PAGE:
It is important to clarify that I am not arguing that the maternal relationship does not hold extraordinary meaning. To do so would be to disregard a history of evidence of its importance among humans and non-humans. Most importantly, it would disregard the significant relationship that many women – as the primary caregivers – develop with their children. This is not my intention.

My wish is to highlight how the rising use of ARTs is re-shaping our existing framework of reproduction and parenthood. The use of ARTs is providing new sociological evidence that challenges the existing conception of the maternal relationship as having a basis in biology. Whether this will have a positive or negative impact is yet to be seen.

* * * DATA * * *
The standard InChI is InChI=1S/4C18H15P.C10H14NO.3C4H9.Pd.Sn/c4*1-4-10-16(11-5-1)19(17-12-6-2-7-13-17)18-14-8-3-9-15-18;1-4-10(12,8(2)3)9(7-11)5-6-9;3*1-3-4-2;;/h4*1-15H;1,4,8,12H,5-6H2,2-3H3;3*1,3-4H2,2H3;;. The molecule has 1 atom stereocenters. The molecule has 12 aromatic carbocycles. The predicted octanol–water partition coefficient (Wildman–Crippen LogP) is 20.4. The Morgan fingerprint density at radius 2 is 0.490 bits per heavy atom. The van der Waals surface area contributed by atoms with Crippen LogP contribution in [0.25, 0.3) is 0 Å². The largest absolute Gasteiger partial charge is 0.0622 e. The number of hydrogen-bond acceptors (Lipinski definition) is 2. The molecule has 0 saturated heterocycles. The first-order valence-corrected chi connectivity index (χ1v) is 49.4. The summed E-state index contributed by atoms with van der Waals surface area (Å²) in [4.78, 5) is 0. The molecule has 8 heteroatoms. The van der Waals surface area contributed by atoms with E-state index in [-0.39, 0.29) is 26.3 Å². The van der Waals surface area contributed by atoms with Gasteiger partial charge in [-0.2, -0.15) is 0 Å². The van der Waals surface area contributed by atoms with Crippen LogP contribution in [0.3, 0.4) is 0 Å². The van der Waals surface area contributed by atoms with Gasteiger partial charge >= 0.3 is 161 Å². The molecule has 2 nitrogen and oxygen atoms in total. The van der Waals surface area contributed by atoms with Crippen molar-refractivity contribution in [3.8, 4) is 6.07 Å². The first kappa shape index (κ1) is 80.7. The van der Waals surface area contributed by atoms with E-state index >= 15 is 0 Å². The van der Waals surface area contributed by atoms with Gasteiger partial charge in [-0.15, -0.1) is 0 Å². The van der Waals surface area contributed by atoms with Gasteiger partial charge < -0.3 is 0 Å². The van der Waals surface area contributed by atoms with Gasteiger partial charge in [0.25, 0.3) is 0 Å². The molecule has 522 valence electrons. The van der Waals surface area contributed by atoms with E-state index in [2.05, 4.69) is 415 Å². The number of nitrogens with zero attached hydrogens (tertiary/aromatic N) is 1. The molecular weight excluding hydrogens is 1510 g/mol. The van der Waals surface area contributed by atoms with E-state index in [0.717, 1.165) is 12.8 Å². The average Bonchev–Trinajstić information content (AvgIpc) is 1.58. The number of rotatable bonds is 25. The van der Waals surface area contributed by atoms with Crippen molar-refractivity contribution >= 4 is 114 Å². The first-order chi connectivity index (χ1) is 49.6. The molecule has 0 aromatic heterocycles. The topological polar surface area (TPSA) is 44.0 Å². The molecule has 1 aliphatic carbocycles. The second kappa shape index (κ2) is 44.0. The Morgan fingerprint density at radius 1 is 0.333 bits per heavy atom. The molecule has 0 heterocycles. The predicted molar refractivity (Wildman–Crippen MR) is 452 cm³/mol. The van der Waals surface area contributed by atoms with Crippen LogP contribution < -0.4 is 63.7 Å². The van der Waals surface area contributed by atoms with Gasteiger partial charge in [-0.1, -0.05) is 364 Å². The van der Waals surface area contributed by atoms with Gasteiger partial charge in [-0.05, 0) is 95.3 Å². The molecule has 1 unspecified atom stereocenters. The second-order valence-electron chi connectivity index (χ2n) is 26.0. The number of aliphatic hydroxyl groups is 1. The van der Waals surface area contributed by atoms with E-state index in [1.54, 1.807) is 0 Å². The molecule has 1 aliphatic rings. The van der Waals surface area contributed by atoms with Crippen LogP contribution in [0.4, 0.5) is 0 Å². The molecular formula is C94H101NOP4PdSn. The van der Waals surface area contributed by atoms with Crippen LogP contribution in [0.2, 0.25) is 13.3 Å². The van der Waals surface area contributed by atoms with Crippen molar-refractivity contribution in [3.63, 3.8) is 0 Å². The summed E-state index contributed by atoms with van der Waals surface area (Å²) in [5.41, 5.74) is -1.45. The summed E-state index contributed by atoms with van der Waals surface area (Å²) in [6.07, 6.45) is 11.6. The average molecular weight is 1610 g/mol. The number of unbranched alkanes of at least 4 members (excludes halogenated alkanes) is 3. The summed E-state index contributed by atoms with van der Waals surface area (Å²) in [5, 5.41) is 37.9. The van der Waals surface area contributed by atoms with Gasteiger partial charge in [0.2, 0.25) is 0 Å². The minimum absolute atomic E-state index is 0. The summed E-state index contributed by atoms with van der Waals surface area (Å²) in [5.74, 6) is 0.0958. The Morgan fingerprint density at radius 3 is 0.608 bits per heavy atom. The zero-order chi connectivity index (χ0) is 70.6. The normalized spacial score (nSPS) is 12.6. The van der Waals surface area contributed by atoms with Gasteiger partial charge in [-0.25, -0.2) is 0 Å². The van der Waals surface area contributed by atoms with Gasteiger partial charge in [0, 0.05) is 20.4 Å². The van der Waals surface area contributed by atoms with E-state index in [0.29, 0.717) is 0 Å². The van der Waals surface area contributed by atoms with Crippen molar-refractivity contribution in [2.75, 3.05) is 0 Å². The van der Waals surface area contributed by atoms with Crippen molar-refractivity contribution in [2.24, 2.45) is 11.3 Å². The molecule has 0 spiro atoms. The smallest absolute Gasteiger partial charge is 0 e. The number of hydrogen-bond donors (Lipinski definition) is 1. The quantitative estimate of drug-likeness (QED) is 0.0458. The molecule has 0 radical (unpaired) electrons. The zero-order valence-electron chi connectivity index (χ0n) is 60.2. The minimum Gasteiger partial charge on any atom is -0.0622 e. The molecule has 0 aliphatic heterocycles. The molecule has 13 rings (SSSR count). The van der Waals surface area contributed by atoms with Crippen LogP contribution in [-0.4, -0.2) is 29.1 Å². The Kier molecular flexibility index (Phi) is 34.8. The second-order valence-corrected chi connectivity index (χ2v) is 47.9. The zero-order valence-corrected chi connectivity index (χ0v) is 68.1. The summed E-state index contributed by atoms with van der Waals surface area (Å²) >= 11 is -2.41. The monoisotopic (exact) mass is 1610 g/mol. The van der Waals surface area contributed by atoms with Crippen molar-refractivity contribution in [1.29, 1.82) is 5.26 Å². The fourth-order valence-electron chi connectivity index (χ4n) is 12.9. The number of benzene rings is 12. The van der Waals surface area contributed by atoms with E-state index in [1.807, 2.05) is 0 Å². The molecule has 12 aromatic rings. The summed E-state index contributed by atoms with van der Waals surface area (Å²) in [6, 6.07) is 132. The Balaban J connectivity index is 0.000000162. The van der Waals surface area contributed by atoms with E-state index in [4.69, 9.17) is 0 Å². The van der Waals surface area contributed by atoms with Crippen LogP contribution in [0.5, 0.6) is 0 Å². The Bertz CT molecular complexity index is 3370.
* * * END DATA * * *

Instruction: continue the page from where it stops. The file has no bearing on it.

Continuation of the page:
*Katie Hammond [2011] is doing a PhD in Sociology at the University of Cambridge, having completed an MPhil in Multi-Disciplinary Gender Studies. This article was first published on the Mapping Maternal Subjectivities, Identities and Ethics blog. Photo credit: Stuart Miles and http://www.freedigitalphotos.net.


Why aren’t you married yet?


After the Chinese New Year, I will officially become a 30-year-old woman. Chinese New Year used to be a fun-filled time: having endless food, visiting relatives, and hopefully, at my age, still getting red envelopes (with money inside, of course!) However, ever since I started to be asked questions like “When are you going to get married?” (after I get my PhD), or “When are you going to finish you PhD?” (you will get a more precise answer from my supervisor), I feel fairly reluctant to see my relatives and less joyful during this festive season. Why has my marital status become a kind of illness for which everyone either feels sympathy or annoyance because of the impression that I am not taking responsibility for my life? With this question in mind, I started my PhD project on investigating Taiwanese people’s marital expectations.